Examining the discharges of the neuron on a trial-by-trial basis illustrates the time courses of these perisaccadic changes in responsiveness in the current and future receptive fields. In Fig.3, we plotted the spike rate for each trial against the interval from the saccade to the end of the stimulus presentation for the same trial. This is an unusual way of plotting the stimulus presentation. For example, a stimulus whose data on the ordinate is shown at the −100 ms appeared in the interval from −200 to −100 ms before the saccade. Figure 3 (same neuron as in Fig. 2) shows activity calculated in two different ways: activity in the 50 to 350 after stimulus appearance (Fig. 3 A), and activity that occurs in the 300 ms after the first saccade (Fig. 3 B). For all trials in which that interval is <0 ms, the stimulus remained entirely in the original retinal location: in current receptive field trials the stimulus remained in the current receptive field; in future receptive field trials the stimulus remained in a retinal location that is ordinarily unable to excite the neuron. As was expected, when the stimulus flashed more than 400 ms before the saccade, this neuron showed a vigorous on-response to the stimulus presented in the current receptive field, but no immediate response to the stimulus in the future receptive field (Fig. 3 A). Stimuli appearing at this time did, however, evoke activity after the saccade (Fig.3 B). Responsiveness in the current receptive field decreased when the stimulus appeared 250 to 200 ms before the saccade (trials from −150- to −100-ms interval). At the same time, the responsiveness in the future receptive field increased, even though the stimulus remained entirely in a retinal location that would not be expected to drive the cell in a fixation task. In the interval from 0 to 100 ms, the stimulus appeared for varying times in both the current and the future receptive fields, and transiently in a retinal smear between the two as the eye moved. During this interval, the neuron showed the most activity in future receptive field trials, but little or no response in current receptive field trials. This responsiveness change was explained, at least partly, by the activity just after the saccade (Fig. 3 B). In the interval after the saccade, the activity in current receptive field trials (closed circles) continued to be very low, near the level of the neuron's spontaneous activity. In contrast, the activity in future receptive field trials (open circles) was always high when the stimulus appeared after the saccade, because the future receptive field was now the actual receptive field of the neuron. In Fig. 3 B, however, this high activity decreases after the saccade not because of a characteristic of the saccade, but because the stimulus appears too late for its full effect to be exerted during the analysis interval, 0–300 ms after the saccade. This neuron also showed some saccadic suppression, responding less to stimuli in the future receptive field appearing closer to the saccade.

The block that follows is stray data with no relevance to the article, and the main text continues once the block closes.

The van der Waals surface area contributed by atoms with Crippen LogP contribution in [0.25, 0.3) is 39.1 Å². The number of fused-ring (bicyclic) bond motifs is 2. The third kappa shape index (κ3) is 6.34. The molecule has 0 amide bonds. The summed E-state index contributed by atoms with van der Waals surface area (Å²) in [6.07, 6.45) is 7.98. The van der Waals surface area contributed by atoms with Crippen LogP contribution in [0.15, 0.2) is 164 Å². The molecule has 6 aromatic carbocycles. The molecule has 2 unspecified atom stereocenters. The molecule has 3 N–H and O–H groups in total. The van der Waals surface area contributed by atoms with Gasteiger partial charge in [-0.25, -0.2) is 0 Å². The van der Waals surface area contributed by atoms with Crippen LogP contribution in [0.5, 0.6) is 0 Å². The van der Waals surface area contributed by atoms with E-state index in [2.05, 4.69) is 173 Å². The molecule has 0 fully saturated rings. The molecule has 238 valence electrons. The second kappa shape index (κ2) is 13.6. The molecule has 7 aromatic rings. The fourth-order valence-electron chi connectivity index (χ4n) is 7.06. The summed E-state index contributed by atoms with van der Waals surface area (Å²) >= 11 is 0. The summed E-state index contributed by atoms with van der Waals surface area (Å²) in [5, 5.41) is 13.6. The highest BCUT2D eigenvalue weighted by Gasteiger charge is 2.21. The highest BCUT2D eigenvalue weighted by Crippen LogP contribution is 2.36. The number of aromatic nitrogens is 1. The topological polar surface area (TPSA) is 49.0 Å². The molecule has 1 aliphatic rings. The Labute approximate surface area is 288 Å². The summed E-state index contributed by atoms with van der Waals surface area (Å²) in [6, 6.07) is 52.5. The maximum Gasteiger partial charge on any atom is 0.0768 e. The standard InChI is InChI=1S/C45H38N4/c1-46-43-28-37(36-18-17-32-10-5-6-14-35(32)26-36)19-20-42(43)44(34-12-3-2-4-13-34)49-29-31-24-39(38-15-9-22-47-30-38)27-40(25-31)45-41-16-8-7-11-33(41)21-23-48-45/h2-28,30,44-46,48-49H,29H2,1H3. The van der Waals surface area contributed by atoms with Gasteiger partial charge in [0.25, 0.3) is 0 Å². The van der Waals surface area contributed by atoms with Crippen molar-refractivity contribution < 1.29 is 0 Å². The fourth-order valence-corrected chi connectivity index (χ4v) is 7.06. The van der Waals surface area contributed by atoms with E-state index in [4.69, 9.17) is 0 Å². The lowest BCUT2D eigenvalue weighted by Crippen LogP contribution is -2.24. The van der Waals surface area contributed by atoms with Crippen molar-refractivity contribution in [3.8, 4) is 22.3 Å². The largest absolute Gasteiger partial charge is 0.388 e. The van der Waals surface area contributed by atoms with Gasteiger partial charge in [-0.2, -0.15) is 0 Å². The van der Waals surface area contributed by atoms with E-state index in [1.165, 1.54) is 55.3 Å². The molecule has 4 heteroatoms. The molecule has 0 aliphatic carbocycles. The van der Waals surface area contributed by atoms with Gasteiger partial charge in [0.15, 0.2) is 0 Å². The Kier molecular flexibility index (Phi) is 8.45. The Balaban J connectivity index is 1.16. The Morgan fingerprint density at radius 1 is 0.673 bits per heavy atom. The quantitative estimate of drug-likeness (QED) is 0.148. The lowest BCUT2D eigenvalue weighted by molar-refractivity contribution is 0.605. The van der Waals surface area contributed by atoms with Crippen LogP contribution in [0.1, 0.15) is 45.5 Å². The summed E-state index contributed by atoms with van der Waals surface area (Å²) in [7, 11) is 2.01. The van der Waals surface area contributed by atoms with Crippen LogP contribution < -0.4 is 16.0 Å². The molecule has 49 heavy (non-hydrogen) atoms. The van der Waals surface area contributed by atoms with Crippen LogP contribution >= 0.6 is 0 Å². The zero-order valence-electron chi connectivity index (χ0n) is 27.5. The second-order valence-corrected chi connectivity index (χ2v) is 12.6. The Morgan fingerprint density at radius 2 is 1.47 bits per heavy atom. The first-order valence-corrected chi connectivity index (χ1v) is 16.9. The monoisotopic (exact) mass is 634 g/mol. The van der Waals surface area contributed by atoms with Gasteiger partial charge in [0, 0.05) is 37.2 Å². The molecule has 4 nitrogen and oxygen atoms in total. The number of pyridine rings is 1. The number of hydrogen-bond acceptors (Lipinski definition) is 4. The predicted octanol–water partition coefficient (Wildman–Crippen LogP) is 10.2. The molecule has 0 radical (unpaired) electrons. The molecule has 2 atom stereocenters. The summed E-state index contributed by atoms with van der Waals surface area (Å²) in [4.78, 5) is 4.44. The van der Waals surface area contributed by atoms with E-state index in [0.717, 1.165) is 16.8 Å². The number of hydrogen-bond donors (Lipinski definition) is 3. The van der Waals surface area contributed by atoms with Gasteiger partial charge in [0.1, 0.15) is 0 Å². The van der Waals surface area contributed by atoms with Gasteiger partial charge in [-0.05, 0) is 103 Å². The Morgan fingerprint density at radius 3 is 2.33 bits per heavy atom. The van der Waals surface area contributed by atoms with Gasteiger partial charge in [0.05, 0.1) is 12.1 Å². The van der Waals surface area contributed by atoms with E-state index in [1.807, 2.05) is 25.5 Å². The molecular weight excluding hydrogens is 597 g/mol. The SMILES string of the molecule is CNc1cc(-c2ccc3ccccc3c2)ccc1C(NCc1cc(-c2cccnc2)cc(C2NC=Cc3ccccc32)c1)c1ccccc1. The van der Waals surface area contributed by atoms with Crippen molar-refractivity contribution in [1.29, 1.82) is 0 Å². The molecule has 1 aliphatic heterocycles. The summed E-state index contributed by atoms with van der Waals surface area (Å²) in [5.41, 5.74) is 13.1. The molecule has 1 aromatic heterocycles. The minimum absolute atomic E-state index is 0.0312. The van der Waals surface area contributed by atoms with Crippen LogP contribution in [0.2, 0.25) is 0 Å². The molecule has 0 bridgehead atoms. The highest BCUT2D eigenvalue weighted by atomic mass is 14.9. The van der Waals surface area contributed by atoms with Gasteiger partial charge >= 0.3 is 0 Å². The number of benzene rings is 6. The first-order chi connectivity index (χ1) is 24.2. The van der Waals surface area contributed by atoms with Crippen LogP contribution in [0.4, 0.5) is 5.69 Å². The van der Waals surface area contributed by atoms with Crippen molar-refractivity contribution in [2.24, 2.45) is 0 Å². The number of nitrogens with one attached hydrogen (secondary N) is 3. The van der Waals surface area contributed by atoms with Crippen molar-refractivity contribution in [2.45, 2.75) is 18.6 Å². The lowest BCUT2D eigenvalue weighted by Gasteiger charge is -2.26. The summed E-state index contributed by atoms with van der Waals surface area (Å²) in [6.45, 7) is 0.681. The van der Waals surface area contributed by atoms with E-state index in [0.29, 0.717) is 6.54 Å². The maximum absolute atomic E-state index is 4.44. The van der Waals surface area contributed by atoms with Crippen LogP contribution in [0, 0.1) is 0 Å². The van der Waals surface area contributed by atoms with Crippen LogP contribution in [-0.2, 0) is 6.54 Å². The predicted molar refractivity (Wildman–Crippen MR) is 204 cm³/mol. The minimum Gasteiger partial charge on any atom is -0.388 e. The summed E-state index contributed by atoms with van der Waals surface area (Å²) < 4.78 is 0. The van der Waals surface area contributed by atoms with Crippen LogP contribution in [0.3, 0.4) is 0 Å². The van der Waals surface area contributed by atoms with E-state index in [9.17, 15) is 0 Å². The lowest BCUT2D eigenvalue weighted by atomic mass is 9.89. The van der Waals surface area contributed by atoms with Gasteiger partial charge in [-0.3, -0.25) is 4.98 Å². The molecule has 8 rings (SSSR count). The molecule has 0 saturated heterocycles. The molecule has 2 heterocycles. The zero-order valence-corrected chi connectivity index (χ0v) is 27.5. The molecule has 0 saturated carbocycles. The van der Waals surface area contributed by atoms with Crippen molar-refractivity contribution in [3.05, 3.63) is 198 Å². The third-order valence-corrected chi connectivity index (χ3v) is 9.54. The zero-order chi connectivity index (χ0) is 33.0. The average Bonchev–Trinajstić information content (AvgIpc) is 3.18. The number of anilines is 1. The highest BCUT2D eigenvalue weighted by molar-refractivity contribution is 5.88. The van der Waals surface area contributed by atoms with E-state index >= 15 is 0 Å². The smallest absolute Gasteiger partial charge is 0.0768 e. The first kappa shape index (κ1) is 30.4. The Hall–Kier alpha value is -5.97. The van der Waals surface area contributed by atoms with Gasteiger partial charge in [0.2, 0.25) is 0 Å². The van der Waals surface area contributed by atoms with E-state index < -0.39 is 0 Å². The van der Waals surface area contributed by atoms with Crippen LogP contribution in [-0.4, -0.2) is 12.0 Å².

The decrement of responsiveness in the current receptive field could be due to saccadic suppression, and the neuron shown in Figs. 2 and 3 is excited less by stimuli in the future receptive field immediately before the saccade. However, this was not the case for other neurons (Fig. 4). This neuron had a clear decrease in responsiveness to stimuli appearing in the current receptive field before the saccade (Fig. 4 A, closed circles). The decrement of excitability required that the saccade remove the stimulus from the receptive field. If the saccade moved the target from one part of the receptive field to another part of the receptive field, there was no net decrement of response (Fig.4 B, closed circles). This neuron also showed a predictive response when the stimulus was presented in the future receptive field (Fig. 4 A, open circles). The effect was not a simple nonspecific change in the receptive field. Instead, it required that the saccade bring the stimulus into the receptive field. If the saccade moved the stimulus from a spatial location outside of the receptive field to another location outside of the receptive field, the neuron did not respond (Fig. 4 B, open circles).